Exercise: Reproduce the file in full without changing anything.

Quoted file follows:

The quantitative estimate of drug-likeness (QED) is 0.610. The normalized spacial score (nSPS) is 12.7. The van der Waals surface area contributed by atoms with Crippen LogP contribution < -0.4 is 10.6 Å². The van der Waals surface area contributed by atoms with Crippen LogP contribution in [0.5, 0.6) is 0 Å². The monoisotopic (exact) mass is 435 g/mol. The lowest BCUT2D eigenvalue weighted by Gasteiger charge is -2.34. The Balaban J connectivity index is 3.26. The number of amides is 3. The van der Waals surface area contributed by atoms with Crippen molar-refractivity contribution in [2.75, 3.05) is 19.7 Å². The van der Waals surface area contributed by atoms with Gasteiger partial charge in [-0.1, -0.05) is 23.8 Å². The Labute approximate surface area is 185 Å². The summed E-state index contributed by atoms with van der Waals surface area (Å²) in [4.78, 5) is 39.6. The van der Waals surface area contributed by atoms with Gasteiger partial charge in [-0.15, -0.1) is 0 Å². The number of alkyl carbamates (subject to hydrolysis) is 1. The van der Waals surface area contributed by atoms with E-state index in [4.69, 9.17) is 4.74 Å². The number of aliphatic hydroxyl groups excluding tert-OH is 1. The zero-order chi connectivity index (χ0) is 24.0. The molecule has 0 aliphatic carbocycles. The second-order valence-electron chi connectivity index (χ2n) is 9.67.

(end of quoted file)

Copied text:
The quantitative estimate of drug-likeness (QED) is 0.610. The normalized spacial score (nSPS) is 12.7. The van der Waals surface area contributed by atoms with Crippen LogP contribution < -0.4 is 10.6 Å². The van der Waals surface area contributed by atoms with Crippen LogP contribution in [0.5, 0.6) is 0 Å². The monoisotopic (exact) mass is 435 g/mol. The lowest BCUT2D eigenvalue weighted by Gasteiger charge is -2.34. The Balaban J connectivity index is 3.26. The number of amides is 3. The van der Waals surface area contributed by atoms with Crippen molar-refractivity contribution in [2.75, 3.05) is 19.7 Å². The van der Waals surface area contributed by atoms with Gasteiger partial charge in [-0.1, -0.05) is 23.8 Å². The Labute approximate surface area is 185 Å². The summed E-state index contributed by atoms with van der Waals surface area (Å²) in [4.78, 5) is 39.6. The van der Waals surface area contributed by atoms with Gasteiger partial charge in [-0.15, -0.1) is 0 Å². The number of alkyl carbamates (subject to hydrolysis) is 1. The van der Waals surface area contributed by atoms with E-state index in [4.69, 9.17) is 4.74 Å². The number of aliphatic hydroxyl groups excluding tert-OH is 1. The zero-order chi connectivity index (χ0) is 24.0. The molecule has 0 aliphatic carbocycles. The second-order valence-electron chi connectivity index (χ2n) is 9.67.